Tory MPs have enough sense to realise a new leader now is not in their interest
When push comes to shove, and Tories are faced with votes of no confidence, they will usually tend to side with their leader and their government
Sir Graham Brady, current chair of the 1922 Committee of all backbench Conservative MPs, is not a household name. He does, however, carry Theresa May’s political future on his shoulders, if only in the form of his postbag. When she meets them tomorrow, Ms May will try and persuade Sir Graham and her parliamentary team to support her for at least a little while longer.
For it is his role to receive letters from Tory MPs calling for a vote of no confidence in the prime minister. He has to keep the information confidential, though some Tory members make no secret of their desire for fresh leadership.
It is said that not even the lyrically named Lady Brady is aware of the true and much speculated upon number. If and when that number gets to 48 he is obliged to check that all these MPs still mean it and then, if so, convey the news to Ms May. It is hard to imagine that he relishes such an errand; it would be understandable if his response to a Tory MP approaching him with an envelope was to ask: “Must you?”
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Such is the febrile atmosphere in the Tory party and the unpredictability of events that he may yet have to be the messenger of such news. After all, by now the EU-UK “divorce” agreement should have been wrapped up; the transition period secured; the new trade and security agreement agreed in principle. In effect they are as far away as ever.
Yet for the moment the prime minister’s very weakness, and the critical juncture the Brexit talks have reached, would seem to protect her from an immediate challenge. Her critics must know the chances are that she would easily carry a confidence vote, and that therefore there would, in any event, be no opportunity for Boris Johnson, Sajid Javid, David Davis, Jeremy Hunt, Jacob Rees-Mogg, Penny Mordaunt, Gavin Williamson or Michael Gove to present themselves as Britain’s next prime minister.
This is because they realise that if they did that, Britain’s next prime minister would more likely be Jeremy Corbyn. And if it were Mr Corbyn they would find themselves governed by a “Marxist”, as they view him, with socialism in one country being pursued under his own brand of Brexit. When push comes to shove, and Tories are faced with votes of no confidence, they will usually tend to side with their leader and their government – and the emergence of a leftist Labour leadership with the most radical agenda since the 1940s merely makes them even more certain to close ranks.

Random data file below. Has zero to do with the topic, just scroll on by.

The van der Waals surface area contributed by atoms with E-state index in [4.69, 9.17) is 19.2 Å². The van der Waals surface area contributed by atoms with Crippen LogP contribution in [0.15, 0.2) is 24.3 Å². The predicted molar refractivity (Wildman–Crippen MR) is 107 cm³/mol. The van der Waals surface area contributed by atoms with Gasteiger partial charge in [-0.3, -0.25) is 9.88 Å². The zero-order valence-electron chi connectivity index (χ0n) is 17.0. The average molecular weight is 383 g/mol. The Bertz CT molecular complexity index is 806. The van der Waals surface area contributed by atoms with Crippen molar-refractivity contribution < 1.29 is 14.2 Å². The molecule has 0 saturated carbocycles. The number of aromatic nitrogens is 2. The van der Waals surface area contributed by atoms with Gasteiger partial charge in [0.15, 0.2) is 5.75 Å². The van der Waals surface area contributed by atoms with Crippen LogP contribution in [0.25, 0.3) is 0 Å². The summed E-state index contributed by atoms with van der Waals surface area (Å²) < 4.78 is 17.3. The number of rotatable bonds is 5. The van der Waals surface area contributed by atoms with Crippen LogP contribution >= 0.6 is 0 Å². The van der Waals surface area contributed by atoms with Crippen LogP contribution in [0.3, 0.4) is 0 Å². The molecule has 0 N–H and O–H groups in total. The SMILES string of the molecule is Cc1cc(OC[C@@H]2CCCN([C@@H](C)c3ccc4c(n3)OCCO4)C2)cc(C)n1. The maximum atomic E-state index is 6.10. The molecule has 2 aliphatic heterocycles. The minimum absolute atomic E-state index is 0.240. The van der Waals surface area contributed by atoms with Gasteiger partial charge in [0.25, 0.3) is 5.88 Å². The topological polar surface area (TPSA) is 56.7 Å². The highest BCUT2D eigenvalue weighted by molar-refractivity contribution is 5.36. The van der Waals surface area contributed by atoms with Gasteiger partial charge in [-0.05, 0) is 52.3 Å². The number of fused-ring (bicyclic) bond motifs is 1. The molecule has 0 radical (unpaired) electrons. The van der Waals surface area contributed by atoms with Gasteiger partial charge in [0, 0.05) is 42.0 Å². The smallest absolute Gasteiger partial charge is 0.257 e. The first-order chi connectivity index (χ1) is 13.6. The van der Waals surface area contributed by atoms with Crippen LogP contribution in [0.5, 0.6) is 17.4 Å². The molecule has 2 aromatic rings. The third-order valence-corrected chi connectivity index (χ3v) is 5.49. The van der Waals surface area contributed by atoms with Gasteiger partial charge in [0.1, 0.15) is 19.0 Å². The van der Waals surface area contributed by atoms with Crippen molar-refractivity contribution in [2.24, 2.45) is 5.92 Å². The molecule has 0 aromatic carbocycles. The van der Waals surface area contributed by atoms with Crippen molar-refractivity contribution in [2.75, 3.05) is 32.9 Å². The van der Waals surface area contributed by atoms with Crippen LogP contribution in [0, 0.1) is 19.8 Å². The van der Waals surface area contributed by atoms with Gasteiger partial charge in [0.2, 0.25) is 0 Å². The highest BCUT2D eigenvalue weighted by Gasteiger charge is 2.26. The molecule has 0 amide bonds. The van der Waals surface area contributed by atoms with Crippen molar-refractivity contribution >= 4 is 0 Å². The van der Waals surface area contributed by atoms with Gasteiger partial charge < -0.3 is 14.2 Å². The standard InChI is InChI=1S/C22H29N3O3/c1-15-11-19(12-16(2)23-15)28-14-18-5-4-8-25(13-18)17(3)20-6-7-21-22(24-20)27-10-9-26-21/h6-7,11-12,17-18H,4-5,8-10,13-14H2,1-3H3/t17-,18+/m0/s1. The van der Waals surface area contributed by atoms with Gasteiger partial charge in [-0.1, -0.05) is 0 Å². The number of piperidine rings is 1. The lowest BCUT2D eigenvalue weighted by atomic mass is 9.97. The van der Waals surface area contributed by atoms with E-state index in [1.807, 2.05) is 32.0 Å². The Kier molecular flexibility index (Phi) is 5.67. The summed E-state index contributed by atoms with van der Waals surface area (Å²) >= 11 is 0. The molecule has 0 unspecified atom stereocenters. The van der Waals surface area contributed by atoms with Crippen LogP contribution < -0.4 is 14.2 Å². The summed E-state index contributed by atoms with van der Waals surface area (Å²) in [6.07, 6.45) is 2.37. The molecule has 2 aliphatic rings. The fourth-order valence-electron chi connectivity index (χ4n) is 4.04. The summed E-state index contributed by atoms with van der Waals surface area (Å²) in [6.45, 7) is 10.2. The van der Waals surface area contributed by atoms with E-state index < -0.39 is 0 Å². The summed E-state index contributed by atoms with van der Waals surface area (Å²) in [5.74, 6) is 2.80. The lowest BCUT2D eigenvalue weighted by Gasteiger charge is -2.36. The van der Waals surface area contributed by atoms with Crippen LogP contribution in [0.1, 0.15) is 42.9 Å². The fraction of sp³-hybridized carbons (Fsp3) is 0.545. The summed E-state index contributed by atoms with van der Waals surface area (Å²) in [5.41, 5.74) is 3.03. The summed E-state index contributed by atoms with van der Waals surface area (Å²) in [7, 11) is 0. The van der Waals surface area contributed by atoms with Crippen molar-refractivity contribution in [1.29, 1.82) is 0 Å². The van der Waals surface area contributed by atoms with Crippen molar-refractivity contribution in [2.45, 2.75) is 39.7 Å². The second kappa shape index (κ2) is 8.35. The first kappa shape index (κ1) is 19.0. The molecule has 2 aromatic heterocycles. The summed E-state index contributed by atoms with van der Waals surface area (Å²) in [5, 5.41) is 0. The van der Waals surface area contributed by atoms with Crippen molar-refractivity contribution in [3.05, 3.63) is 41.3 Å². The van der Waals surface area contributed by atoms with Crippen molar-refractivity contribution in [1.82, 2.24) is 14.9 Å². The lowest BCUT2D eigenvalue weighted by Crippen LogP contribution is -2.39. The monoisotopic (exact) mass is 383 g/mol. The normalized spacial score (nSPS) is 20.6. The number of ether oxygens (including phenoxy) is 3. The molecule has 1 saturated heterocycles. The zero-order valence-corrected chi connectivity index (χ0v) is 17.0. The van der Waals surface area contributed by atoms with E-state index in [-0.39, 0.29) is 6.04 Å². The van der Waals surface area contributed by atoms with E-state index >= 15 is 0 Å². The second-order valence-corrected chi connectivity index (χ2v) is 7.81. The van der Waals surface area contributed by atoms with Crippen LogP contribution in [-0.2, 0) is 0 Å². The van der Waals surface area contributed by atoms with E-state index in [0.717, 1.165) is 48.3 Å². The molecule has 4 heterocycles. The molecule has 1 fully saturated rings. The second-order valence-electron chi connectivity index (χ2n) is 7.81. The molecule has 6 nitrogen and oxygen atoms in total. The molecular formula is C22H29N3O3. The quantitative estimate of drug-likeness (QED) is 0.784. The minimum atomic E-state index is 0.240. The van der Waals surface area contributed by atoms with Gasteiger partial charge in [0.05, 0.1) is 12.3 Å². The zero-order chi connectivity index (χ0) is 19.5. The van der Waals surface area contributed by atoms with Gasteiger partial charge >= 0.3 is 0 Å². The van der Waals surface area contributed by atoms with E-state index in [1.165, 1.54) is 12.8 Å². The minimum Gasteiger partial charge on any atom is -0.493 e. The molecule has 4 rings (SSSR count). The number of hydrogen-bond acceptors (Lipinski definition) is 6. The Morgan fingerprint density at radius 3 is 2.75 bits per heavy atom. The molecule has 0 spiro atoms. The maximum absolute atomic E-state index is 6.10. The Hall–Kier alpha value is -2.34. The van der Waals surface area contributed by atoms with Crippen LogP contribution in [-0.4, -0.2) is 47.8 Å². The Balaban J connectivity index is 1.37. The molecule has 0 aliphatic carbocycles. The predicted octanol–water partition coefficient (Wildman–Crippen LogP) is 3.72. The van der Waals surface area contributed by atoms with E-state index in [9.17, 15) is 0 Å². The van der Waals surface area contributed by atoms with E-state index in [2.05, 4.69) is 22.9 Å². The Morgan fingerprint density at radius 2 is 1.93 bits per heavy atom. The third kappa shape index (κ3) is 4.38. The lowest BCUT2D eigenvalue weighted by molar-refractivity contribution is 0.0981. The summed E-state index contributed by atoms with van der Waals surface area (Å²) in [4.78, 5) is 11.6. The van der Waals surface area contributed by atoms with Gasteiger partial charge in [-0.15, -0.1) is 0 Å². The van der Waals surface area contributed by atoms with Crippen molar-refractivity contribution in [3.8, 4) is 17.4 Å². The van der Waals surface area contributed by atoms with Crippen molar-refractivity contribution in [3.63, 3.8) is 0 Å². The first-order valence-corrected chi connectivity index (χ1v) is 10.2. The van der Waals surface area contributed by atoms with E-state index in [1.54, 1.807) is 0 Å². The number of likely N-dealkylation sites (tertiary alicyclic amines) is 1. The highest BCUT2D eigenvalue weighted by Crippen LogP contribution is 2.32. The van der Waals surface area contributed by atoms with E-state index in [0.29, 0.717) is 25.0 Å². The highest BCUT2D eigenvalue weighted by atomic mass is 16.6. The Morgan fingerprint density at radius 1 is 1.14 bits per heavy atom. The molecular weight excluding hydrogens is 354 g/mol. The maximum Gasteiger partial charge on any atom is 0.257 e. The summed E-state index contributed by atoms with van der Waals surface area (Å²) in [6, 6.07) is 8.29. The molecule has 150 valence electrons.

Accidents happen, of course, but it is hard to imagine any but a few Brextremist Tory MPs reckoning that a change of leader now – and it would be a protracted leadership contest if there were not some immediate “caretaker” candidate selected by acclaim – is in their interests. As Ms May might put it herself, at the end of it all the parliamentary Conservative Party would realise that “nothing has changed”. They would have to face up to the fact that the Irish border conundrum means it is no more capable of a solution than it has been for the past two years and more. They would realise that to simply dismiss the issue as fabricated by Brussels and Dublin would result in there being no withdrawal agreement; that, in turn, would mean no transition agreement and no future trade agreement; and that would mean immediate economic chaos and long term economic damage.
Trading on World Trade Organisation terms may be what the rest of the world does relatively smoothly; but that does not mean that the UK can depart from the EU single market and customs union without severe and lasting disruption. The disarray – on top of another winter NHS crisis, malfunctioning railways and the universal credit disaster – would trash what’s left of the Tories’ reputation for competence. The voters will punish them.
That does not mean that Ms May will have an easy time of it as she faces her critics. Recently she has managed, as usual, to get through a European summit, a statement to the Commons and a potentially tricky cabinet meeting by pursuing her usual tactic of saying what she needs to say to get out of a tight corner, making suitably tough noises and stressing the positive progress that has been made – the “95 per cent agreed” slogan, so misleading because the final 5 per cent is simply insoluble. She will still need to find a more convincing, and gentle, way to explain to her parliamentary colleagues that the terms of Brexit are not simply down to her or to them, but down to the logic that a nation can’t simultaneously be in and outside a customs union.
For now, she will probably get away with it again, and live to fight another day, as she has done so remarkably since she lost her parliamentary majority in her disastrous snap election last year. When she runs out of road, her party will run out of patience, but they are not there yet. Sir Graham need not ring the diary secretary at No 10 just yet.
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